consumer psychology

Why Companies Like Chuck E. Cheese Turn Everything Into a Matter of ‘Understanding Millennials’

Photo: Chuck E. Cheese

Chuck E. Cheese, that pit of nostalgia and video games and pizza and terrifying animatronic monstrosities, has a millennials problem. As Bloomberg’s Craig Giammona reported last week, the company is seeking to boost its flagging revenue by reaching out to the next generation of parental gatekeepers: young moms and dads. The company has some theories about how to do so, according to the head chef at the chain’s parent company. “Her kids know it’s a fun place to go, but millennial moms want to provide that great experience without sacrificing for themselves,” he explained of millennial moms. “Before she was a mom, she was going to places like Panera and those concepts. She wants something that fits into her millennial lifestyle.”

To appeal to this mysterious lifestyle — which, as Bloomberg explained, marketers are still trying to puzzle out — the chain is “remaking its pizza, improving the salad bar, and expanding its list of beer and wine” (in a recent blind taste test, the new pizza was rated even higher than Pizza Hut’s!).

These efforts are always interesting to watch in light of how vague and amorphous — and often meaningless — this millennials label is. As we see over and over again, whether the subject is human resources or dating or whatever else, millennials is a handy way to make commonsense observations about people sound fresh and new and important without really saying anything at all. It’s always been the case that parents and their kids like different foods, after all, and it’s always been the case that many people age out of drinking the cheapest beer (as Time noted in its own sympathetic write-up, the current options at Chuck E. Cheese are rather limited). 

But think of the incentives here if you work for Chuck E. Cheese or its parent company and your job is to come up with a story about why sales are falling and how to reverse the slide. One possible story is that no one likes the food — especially now that people have more pizza options than ever — and that it’s getting increasingly difficult to get kids excited about playing video games at Chuck E. Cheese when they can do so at home. This wouldn’t be a fun thing to tell your bosses. What if, instead, it’s simply that the company hasn’t figured out these sphinxlike millennials, what with their strange and different “lifestyles” that orbit around “concepts” like “Panera”?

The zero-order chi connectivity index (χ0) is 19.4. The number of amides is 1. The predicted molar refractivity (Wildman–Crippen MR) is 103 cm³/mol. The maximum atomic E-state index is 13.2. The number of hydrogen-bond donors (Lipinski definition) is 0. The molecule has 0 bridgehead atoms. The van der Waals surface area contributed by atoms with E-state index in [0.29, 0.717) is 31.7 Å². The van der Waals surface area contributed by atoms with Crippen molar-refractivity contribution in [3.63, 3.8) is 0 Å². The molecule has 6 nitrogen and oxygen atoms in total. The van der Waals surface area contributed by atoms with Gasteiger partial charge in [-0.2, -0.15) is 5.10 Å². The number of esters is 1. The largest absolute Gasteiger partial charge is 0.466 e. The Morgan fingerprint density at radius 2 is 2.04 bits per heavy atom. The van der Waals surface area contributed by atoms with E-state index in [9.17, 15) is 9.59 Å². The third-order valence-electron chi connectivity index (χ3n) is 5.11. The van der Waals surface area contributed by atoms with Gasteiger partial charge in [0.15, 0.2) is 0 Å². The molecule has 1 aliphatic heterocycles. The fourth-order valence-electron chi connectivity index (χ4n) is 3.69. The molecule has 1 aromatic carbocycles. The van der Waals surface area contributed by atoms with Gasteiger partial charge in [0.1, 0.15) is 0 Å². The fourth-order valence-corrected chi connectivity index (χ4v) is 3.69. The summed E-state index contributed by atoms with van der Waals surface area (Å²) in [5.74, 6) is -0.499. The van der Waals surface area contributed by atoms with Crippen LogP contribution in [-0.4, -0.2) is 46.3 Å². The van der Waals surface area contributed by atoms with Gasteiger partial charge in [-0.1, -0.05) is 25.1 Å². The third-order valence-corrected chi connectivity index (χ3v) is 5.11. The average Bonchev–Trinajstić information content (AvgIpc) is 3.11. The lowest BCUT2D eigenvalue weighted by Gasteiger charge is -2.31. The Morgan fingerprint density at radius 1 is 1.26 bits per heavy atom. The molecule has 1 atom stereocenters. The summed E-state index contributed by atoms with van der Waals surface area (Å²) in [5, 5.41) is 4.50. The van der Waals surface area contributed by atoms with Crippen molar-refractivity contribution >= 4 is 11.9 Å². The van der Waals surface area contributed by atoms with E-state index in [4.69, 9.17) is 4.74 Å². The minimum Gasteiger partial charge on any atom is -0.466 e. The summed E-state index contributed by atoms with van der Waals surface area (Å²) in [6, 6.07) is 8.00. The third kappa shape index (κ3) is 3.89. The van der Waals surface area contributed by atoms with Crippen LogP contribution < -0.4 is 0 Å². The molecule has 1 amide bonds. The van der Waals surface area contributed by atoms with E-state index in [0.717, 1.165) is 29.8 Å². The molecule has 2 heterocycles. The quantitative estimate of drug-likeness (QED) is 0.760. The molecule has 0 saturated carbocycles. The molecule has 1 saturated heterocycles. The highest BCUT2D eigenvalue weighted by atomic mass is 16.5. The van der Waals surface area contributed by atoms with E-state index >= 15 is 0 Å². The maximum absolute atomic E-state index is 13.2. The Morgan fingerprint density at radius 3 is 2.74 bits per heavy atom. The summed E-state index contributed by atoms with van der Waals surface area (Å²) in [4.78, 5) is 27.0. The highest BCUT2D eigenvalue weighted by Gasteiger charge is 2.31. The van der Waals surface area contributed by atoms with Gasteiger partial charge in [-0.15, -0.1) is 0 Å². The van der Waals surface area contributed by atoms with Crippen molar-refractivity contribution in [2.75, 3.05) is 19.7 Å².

The latter story is a win-win for everyone involved: It sounds like a cutting-edge explanation of consumer behavior — even if it isn’t — and it posits that the problem isn’t the sort of big, terrifying economic or sociological forces that can doom a business model outright, but rather a simple matter of doing better market research.

What happens when someone outside the Chuck E. Cheese orbit analyzes the company’s problems? Back in 2013, industry analysts at the firm White Hutchinson tried to figure out Chuck E. Cheese’s sales problems. Here are a few of the issues they identified:

- “Kids getting older younger” — At a younger and younger age, kids are moving on from the sort of explicitly kids-oriented fare offered up by Chuck E. Cheese.

- “Digital Darwinism” — Yep, the video-game thing. Video games are everywhere, including on kids’ phones (or at least their parents’), so the idea of heading out for a night of playing video games has lost a bit of its luster.

- “Enriching play” — “Unlike Boomer moms, who saw their children’s play and learning as separate activities,” the authors write, “Gen-Y and Gen-X moms want their children to play and learn at the same time.” Kids don’t really learn anything at Chuck E. Cheese, other than that giant talking animals will haunt their dreams, and parents know that.

(All along, there’s also been a fixation with the rodent mascot’s choice of hat. Here’s White Hutchinson in 2013: “[Chuck E. Cheese] is making an attempt to counter this trend by updating their well know rodent mascot into a hip, electric guitar-playing rock star with an edgier look and bit more mischievous attitude … and no baseball cap.” And Bloomberg’s Giammona, just last week: “The company is even updating the look of its namesake character. In new imagery, Chuck E. Cheese looks less cartoonish and more like a computer-animated character. And gone is the backwards baseball cap.”)

If this diagnosis is correct, then the problem isn’t millennials — it’s that the entire model of what it means to take your kid out to have some fun is changing, slowly but inexorably. And according to White Hutchinson, Chuck E. Cheese’s revenue slide has been going on since 2004, which is long before the current vapid obsession with millennials took hold.

It’s easy, then, to see how this obsession with millennials and their preferences is self-perpetuating: Companies turn to understanding millennials as a lazy would-be panacea, which generates new (mostly bogus) theories about what millennials want, which are then covered by the media, which amplifies the discussion of what millennials want, which convinces companies to turn everything into a problem of understanding millennials, and so on. It’s an ouroboros made out of Panera baguettes and pop psychology and an anthropomorphic rat with no baseball cap on.

Chuck E. Cheese Doesn’t Get ‘Millennials’